That's my aim.

*I refer to the regular use of the pulpit specifically, not to teaching in general. We're blessed with a number of very good teachers.


David Regier said...

Excellent. I'll try to keep up with the podcasts.

My pastor is in the middle of an excellent 66-week series called "Jesus in Every Book of the Bible", which after spending the last two years in Romans, is refreshing for getting the big picture.

May God bless you in your ministry there. Too bad it's not in California.

Pony and Petey said...

I wish you could know how happy Petey and I are to have you as our pastor and teacher!!! Every day we mention something we've learned from you already... soooo excited for all that we'll learn in the future!!!!!

We pray for you and thank God for you = ))

Stephen said...

This is an excellent model, I think. I appreciate that in my current church, my pastor typically alternates between an expositional-topical series and walking through a particular book or selected text. Since I've been there, the series we have had are (in order): 1 Peter, prayer (specifically Jesus' instructions and model in the Gospels), 10 Commandments, suffering, and now Colossians.

When you do a series on doctrine, are you planning on landing in a single text for every week? Ie, expositing John 16 for notes about the Holy Spirit, or Jeremiah 31 for covenant, etc. It sounds more like from your example of NT sermons that you will be more free in selecting various texts and tying them together into a systematic treatise on a particular topic, even in a single sermon.

Nick Rolland said...

Well said, pastor. We preached through doctrinal statement at our church when our pastor started. Very edifying. We now preach through a book (currently Matthew) with many other scripture references weekly (10-30ish) that allows God's word to illuminate God's word. The bibles get a workout every week.

Tom said...

Good idear. Our pastor did the exact same thing when he began his first "series."

JG said...

Makes sense to me. I used to teach a Bible study back home and the first thing I decided we should do was go over a general statement of beliefs for the group, since it was an interdenominational group. Gets everyone is on the same page, defines terms for later use, and generally makes sure we're all there for the same purpose - to study God's Word and know Him more.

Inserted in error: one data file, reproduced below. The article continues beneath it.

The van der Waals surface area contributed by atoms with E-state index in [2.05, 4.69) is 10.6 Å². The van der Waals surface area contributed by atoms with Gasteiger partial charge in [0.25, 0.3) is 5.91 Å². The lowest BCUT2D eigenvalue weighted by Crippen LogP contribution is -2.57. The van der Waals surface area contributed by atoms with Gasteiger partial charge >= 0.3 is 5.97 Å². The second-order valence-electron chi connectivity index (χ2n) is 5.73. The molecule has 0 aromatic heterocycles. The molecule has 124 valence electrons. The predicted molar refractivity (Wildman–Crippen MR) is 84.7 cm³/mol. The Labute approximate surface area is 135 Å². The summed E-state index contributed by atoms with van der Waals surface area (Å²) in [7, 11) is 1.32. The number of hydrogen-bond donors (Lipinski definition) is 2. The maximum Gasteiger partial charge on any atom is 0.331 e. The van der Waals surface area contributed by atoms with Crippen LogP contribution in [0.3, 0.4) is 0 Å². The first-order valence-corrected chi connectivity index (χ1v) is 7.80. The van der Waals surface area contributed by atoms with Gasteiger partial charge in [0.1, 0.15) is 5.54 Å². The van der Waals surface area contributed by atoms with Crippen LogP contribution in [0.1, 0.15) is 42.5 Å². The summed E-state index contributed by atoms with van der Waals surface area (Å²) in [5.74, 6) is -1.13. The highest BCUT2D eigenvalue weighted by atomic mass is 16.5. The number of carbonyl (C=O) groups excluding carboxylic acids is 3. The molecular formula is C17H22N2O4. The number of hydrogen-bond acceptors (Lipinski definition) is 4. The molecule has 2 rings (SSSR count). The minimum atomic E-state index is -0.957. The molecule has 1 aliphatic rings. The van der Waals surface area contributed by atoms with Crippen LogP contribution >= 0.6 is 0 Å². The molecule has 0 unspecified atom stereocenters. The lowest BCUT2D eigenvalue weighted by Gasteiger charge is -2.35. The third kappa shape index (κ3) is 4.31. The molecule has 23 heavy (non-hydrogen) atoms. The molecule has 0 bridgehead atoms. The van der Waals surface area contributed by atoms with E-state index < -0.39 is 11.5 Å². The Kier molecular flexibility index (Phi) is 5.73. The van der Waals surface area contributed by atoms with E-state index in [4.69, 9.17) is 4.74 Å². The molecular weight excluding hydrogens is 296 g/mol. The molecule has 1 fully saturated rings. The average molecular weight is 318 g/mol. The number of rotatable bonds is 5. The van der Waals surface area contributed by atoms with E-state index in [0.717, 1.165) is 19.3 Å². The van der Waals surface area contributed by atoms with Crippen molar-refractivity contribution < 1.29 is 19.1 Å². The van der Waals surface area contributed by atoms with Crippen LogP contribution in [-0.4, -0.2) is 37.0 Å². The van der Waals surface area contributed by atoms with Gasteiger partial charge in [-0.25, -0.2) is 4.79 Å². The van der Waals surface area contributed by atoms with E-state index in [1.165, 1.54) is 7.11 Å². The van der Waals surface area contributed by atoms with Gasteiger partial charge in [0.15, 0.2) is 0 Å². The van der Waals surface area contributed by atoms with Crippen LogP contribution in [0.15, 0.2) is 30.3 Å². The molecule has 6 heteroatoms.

Tom Chantry said...

Interesting inside look. Most pastors have a few times a week in which they may preach, but one service in which they can be assured of a church-wide audience. Determining the direction of that service is one of the most important decisions a preacher makes.

When I came to Milwaukee it was for a summer and I was not committed long-term, so I preached an available short-series (on Genesis 1-3) essentially to fill the time. Once I had committed to move here full time, I preached through I Timothy. The reason was that the congregation was still in the "mission" stage. Not only did we need to adopt our own constitution and set it on a biblical footing, we also needed everyone to commit to the New Testament ideal of a church. After that, I wound up doing what you are planning: 20 messages (in my case) on "Key Doctrines." After that I began a series on John, because I don't believe that the church should go long without studying through either one of the gospels or one of the gospel-heavy epistles.

Sonja said...

Looking at this post from the other side -- as a hearer -- how encouraging for me to know the hearts of men pastoring just as they should. The search for a new home can be discouraging, but you're in your church so I know the Lord continually raises up His faithful shepherds.

I take it you're not planning on going multi-site anytime soon. ;-)